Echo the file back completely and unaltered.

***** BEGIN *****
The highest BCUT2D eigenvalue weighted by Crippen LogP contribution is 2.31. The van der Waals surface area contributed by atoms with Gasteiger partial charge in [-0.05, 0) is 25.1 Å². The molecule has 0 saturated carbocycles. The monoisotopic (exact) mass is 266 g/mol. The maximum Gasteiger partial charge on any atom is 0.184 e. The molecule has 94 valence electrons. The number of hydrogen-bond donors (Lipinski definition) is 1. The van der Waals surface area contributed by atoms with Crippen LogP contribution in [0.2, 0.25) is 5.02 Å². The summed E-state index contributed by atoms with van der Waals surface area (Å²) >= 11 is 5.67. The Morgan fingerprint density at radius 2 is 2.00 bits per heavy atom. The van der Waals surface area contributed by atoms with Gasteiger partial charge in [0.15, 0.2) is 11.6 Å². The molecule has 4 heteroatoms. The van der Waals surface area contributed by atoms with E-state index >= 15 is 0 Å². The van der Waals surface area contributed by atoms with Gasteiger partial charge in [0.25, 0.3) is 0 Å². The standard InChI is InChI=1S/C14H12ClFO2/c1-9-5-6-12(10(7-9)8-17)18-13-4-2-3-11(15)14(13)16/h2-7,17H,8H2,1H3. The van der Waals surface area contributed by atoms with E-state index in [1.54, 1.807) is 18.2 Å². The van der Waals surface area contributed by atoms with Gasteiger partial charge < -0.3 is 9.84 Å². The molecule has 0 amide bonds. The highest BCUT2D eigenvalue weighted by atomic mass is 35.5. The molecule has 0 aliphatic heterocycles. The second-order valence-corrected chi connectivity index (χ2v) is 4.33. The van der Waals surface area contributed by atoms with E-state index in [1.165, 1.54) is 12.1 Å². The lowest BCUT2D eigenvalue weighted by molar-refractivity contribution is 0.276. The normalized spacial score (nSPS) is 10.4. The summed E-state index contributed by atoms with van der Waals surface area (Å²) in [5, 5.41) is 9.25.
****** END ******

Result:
The highest BCUT2D eigenvalue weighted by Crippen LogP contribution is 2.31. The van der Waals surface area contributed by atoms with Gasteiger partial charge in [-0.05, 0) is 25.1 Å². The molecule has 0 saturated carbocycles. The monoisotopic (exact) mass is 266 g/mol. The maximum Gasteiger partial charge on any atom is 0.184 e. The molecule has 94 valence electrons. The number of hydrogen-bond donors (Lipinski definition) is 1. The van der Waals surface area contributed by atoms with Crippen LogP contribution in [0.2, 0.25) is 5.02 Å². The summed E-state index contributed by atoms with van der Waals surface area (Å²) >= 11 is 5.67. The Morgan fingerprint density at radius 2 is 2.00 bits per heavy atom. The van der Waals surface area contributed by atoms with Gasteiger partial charge in [0.15, 0.2) is 11.6 Å². The molecule has 4 heteroatoms. The van der Waals surface area contributed by atoms with E-state index >= 15 is 0 Å². The van der Waals surface area contributed by atoms with Gasteiger partial charge in [0.25, 0.3) is 0 Å². The standard InChI is InChI=1S/C14H12ClFO2/c1-9-5-6-12(10(7-9)8-17)18-13-4-2-3-11(15)14(13)16/h2-7,17H,8H2,1H3. The van der Waals surface area contributed by atoms with E-state index in [1.54, 1.807) is 18.2 Å². The van der Waals surface area contributed by atoms with Gasteiger partial charge < -0.3 is 9.84 Å². The molecule has 0 amide bonds. The highest BCUT2D eigenvalue weighted by atomic mass is 35.5. The molecule has 0 aliphatic heterocycles. The second-order valence-corrected chi connectivity index (χ2v) is 4.33. The van der Waals surface area contributed by atoms with E-state index in [1.165, 1.54) is 12.1 Å². The lowest BCUT2D eigenvalue weighted by molar-refractivity contribution is 0.276. The normalized spacial score (nSPS) is 10.4. The summed E-state index contributed by atoms with van der Waals surface area (Å²) in [5, 5.41) is 9.25.